The updateOn and debounce properties allow you to specify a custom list of events that will trigger a model update and/or a debouncing delay so that the actual update only takes place when a timer expires; this timer will be reset after another change takes place.

Given the nature of ngModelOptions, the value displayed inside input fields in the view might be different from the value in the actual model. This means that if you update the model you should also invoke ngModel.NgModelController on the relevant input field in order to make sure it is synchronized with the model and that any debounced action is canceled.

The easiest way to reference the control's ngModel.NgModelController method is by making sure the input is placed inside a form that has a name attribute. This is important because form controllers are published to the related scope under the name in their name attribute.

Any pending changes will take place immediately when an enclosing form is submitted via the submit event. Note that ngClick events will occur before the model is updated. Use ngSubmit to have access to the updated model.

Overriding immediate updates

The following example shows how to override immediate updates. Changes on the inputs within the form will update the model only when the control loses focus (blur event). If escape key is pressed while the input field is focused, the value is reset to the value in the current model.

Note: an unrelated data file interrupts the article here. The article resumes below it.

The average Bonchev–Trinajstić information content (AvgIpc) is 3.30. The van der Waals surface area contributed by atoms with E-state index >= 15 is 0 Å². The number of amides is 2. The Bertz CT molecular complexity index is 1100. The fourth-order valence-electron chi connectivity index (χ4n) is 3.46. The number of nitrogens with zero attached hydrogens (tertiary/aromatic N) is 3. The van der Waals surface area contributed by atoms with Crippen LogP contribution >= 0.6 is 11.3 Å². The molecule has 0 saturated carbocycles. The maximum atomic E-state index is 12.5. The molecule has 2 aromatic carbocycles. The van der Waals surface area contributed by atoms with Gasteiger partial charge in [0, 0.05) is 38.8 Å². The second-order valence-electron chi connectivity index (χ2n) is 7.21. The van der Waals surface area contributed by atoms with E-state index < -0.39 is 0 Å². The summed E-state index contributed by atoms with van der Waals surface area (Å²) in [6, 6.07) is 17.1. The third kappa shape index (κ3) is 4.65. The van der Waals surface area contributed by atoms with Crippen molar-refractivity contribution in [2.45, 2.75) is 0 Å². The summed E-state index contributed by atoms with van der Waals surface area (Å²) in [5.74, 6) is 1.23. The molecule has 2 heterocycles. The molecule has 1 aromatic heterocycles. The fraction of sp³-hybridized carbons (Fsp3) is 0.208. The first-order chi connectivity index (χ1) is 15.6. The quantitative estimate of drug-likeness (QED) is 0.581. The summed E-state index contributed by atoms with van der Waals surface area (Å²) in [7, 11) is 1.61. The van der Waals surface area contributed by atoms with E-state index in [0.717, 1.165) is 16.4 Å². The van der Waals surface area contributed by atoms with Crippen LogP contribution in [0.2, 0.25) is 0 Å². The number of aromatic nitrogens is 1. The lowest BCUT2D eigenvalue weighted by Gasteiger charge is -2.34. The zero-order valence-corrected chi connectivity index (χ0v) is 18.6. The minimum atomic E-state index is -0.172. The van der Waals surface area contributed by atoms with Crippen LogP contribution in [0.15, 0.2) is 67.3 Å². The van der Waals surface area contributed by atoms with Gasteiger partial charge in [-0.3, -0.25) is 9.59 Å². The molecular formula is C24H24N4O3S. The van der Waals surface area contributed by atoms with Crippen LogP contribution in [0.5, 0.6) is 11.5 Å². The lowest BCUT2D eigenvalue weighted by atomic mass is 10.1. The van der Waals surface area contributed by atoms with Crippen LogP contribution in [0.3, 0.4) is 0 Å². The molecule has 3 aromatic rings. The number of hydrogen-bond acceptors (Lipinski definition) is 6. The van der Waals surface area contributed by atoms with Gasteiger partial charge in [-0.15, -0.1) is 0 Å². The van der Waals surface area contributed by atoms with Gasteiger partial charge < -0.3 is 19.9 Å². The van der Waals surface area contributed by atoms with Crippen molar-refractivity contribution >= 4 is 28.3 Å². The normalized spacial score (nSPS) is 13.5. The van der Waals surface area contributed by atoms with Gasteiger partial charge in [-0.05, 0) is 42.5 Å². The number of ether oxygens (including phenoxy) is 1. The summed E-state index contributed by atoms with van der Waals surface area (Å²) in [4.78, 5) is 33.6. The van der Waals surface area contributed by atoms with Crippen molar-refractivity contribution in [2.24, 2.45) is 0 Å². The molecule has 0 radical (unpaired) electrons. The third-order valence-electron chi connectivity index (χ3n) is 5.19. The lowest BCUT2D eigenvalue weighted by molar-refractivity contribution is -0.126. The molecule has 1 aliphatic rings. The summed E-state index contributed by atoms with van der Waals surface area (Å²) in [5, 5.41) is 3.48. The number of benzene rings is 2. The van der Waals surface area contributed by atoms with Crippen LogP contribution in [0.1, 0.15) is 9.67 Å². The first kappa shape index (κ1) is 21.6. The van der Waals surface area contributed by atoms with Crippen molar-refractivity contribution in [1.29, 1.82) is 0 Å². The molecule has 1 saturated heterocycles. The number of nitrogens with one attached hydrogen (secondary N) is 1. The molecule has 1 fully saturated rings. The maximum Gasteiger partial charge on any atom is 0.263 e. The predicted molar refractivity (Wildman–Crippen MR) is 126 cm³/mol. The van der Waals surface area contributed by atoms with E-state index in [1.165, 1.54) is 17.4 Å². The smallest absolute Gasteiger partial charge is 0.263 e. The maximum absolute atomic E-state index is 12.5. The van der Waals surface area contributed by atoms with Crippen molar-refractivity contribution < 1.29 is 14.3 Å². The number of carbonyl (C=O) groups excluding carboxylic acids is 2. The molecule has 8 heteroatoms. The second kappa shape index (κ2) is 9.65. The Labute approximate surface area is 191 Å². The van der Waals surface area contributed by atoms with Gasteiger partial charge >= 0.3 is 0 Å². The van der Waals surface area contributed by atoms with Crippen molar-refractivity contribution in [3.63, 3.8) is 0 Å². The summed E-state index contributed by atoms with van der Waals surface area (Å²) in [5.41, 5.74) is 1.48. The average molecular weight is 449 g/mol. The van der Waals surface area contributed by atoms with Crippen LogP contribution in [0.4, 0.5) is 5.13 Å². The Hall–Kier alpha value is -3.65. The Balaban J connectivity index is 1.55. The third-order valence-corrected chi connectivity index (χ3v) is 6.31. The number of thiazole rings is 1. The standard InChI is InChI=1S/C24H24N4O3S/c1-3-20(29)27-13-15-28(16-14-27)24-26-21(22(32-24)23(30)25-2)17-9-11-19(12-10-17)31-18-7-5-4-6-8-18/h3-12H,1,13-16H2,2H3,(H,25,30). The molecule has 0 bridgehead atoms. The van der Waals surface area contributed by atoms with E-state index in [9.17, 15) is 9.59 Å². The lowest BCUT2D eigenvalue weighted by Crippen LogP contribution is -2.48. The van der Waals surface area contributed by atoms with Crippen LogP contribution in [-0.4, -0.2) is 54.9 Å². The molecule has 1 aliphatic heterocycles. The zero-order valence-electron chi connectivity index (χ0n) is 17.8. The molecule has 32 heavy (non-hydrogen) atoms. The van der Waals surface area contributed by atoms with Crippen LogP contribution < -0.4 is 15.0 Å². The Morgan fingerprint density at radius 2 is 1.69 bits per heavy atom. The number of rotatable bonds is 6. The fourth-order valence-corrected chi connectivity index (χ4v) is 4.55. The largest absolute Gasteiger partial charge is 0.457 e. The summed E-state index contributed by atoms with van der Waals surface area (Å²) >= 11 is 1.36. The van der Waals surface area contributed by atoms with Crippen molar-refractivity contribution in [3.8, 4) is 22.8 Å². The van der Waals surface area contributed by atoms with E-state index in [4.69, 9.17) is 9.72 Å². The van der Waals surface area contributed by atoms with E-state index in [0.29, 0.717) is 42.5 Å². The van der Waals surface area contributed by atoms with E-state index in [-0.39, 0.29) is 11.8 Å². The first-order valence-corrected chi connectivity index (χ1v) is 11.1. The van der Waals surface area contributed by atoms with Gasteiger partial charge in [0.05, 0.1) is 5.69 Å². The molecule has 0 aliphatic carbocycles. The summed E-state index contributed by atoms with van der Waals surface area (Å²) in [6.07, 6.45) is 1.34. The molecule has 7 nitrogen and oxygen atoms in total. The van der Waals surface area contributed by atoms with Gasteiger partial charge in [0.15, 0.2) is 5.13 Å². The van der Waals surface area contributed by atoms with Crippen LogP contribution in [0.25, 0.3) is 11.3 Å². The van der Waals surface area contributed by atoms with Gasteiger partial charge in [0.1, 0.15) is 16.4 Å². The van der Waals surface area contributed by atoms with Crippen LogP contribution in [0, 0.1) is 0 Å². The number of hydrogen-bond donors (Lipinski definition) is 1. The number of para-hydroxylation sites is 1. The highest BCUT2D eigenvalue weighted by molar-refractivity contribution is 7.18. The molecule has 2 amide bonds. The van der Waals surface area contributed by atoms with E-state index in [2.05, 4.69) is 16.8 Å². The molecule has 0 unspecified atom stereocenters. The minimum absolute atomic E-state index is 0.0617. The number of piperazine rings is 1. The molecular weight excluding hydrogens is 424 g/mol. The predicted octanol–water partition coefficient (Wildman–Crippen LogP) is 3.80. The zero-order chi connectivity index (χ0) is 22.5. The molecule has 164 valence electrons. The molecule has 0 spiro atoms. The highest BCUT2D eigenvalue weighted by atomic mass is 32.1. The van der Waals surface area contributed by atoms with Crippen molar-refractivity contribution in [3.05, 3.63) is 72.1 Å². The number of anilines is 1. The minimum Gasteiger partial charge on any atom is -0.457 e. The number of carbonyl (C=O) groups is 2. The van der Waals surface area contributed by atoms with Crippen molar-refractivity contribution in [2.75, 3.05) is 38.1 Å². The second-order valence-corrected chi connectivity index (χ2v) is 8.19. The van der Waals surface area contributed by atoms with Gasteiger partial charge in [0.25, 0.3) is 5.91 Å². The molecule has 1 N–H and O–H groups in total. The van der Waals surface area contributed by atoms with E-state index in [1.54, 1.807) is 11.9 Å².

Debouncing updates

The next example shows how to debounce model changes. Model will be updated only 1 sec after last change. If the Clear button is pressed, any debounced action is canceled and the value becomes empty.

Default events, extra triggers, and catch-all debounce values

This example shows the relationship between "default" update events and additional updateOn triggers.

default events are those that are bound to the control, and when fired, update the $viewValue via $setViewValue. Every event that is not listed in updateOn is considered a "default" event, since different control types have different default events.

The control in this example updates by "default", "click", and "blur", with different debounce values. You can see that "click" doesn't have an individual debounce value - therefore it uses the * debounce value.